In High Frequency Trading (HFT) applications where computers can make millions of decisions in fractions of a second, receiving data even a single millisecond sooner can equate to a distinct advantage and generate significant profits.
According to Information Week Magazine¹: “A one (1) millisecond advantage in trading applications can be worth $100 million a year to a major brokerage firm”. Currently electronic trading makes between 60% and 70% of daily volume of NYSE¹. Tabb Group, a research firm, estimated that High-frequency traders generated about $21 billion in 2008.²
Financial Trading centers with HF Traders can be in locations separated by long distances for example Chicago and New York. Data communications between these locations is commonly over leased circuits on fiber optic networks. But if the data was carried over Microwave radio links between the same two locations it would arrive several milliseconds earlier. Why?
Microwave is the Low Latency Champion
Faster Propagation. Microwave signals travel through the air about 50% faster than light through optical fiber. Latency in a data communications circuit, or the time difference between sending a request for data and receiving the reply, will consequently be longer over a fiber circuit than a microwave circuit of the exact same length.
- Latency is largely a function of the speed of light, which is 299,792,458 meters/second in vacuum. Microwave signals travel through the air at approximately the same speed as light through a vacuum and will have a latency of approximately 5.4 microseconds for every mile of path length. Light travel in optical fiber has latency of 8.01 microseconds for every mile of cable, due to the refraction in the fiber. When data has to travel over 1400 miles from Chicago to New York and back again the latency difference due to the communications medium alone is more than 3.5 milliseconds.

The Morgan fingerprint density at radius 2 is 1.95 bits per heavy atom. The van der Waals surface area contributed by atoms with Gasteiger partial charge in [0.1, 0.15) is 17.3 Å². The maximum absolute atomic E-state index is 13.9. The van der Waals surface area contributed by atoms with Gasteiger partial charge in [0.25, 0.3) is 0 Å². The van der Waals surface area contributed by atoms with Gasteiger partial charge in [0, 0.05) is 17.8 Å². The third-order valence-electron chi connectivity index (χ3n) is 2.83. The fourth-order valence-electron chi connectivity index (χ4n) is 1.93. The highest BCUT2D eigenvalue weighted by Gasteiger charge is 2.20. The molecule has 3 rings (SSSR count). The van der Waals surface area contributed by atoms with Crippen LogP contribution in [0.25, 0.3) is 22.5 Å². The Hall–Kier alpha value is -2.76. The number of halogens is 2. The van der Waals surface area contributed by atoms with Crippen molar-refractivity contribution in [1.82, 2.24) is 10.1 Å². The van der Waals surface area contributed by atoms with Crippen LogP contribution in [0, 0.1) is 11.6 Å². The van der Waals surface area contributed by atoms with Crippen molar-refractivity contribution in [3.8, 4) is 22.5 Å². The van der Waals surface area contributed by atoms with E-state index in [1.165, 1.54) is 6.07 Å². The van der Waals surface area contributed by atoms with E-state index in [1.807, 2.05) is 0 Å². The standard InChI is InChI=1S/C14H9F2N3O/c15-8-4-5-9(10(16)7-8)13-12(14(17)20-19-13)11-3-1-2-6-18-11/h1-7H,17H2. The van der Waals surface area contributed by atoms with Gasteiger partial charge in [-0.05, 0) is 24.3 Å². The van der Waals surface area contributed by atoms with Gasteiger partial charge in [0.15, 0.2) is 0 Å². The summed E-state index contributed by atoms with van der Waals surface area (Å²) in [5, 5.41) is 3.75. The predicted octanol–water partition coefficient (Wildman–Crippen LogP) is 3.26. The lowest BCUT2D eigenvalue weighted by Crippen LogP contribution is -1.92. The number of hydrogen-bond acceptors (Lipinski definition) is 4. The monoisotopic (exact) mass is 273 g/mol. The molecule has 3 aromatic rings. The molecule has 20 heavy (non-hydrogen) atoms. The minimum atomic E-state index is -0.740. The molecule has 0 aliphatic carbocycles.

Straighter Routes Microwave networks have shorter routes, reducing the total network distance and consequently further improving latency. Microwave links can overcome topographical obstacles such as rivers, mountains and highways while optical networks in many cases have to go around them or follow existing roads or bridges. In general, signals over fiber networks have to travel farther and thus take longer to get to their destination.
- Total latency in any network includes additional latency due to data queuing delay, processing delay through gateways, network design, equipment configuration and extra distances due to circuitous routes.
Overall, microwave networks offer a better solution for low-latency applications such as HFT in comparison to fiber optic equipment because of a combination of an advantage in transmission medium and simple geometry—shortest distance between two points is a straight line.
¹ Wall Street’s Quest to Process Data at the Speed of Light, Richard Martin, April 21, 2007. www.informationweek.com/news
² Stock Traders Find Speed Pays, in Milliseconds, By Charles Duhigg, Published: July 23, 2009, New York Times